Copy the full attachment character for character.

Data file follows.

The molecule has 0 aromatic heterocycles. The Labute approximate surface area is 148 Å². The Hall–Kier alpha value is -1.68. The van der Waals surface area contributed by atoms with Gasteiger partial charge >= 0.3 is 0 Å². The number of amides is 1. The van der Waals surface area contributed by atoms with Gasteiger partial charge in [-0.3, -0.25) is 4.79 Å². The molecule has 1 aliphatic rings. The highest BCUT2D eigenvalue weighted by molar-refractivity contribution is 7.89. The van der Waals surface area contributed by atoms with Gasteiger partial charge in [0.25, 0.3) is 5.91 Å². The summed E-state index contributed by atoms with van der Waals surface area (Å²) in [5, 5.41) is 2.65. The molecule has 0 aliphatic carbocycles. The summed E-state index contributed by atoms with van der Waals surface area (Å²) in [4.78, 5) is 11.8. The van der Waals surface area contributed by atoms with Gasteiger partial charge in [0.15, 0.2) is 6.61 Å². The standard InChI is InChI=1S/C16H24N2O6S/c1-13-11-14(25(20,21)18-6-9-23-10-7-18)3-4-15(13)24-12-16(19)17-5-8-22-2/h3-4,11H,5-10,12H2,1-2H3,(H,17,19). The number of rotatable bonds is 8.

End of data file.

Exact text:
The molecule has 0 aromatic heterocycles. The Labute approximate surface area is 148 Å². The Hall–Kier alpha value is -1.68. The van der Waals surface area contributed by atoms with Gasteiger partial charge >= 0.3 is 0 Å². The number of amides is 1. The van der Waals surface area contributed by atoms with Gasteiger partial charge in [-0.3, -0.25) is 4.79 Å². The molecule has 1 aliphatic rings. The highest BCUT2D eigenvalue weighted by molar-refractivity contribution is 7.89. The van der Waals surface area contributed by atoms with Gasteiger partial charge in [0.25, 0.3) is 5.91 Å². The summed E-state index contributed by atoms with van der Waals surface area (Å²) in [5, 5.41) is 2.65. The molecule has 0 aliphatic carbocycles. The summed E-state index contributed by atoms with van der Waals surface area (Å²) in [4.78, 5) is 11.8. The van der Waals surface area contributed by atoms with Gasteiger partial charge in [0.15, 0.2) is 6.61 Å². The standard InChI is InChI=1S/C16H24N2O6S/c1-13-11-14(25(20,21)18-6-9-23-10-7-18)3-4-15(13)24-12-16(19)17-5-8-22-2/h3-4,11H,5-10,12H2,1-2H3,(H,17,19). The number of rotatable bonds is 8.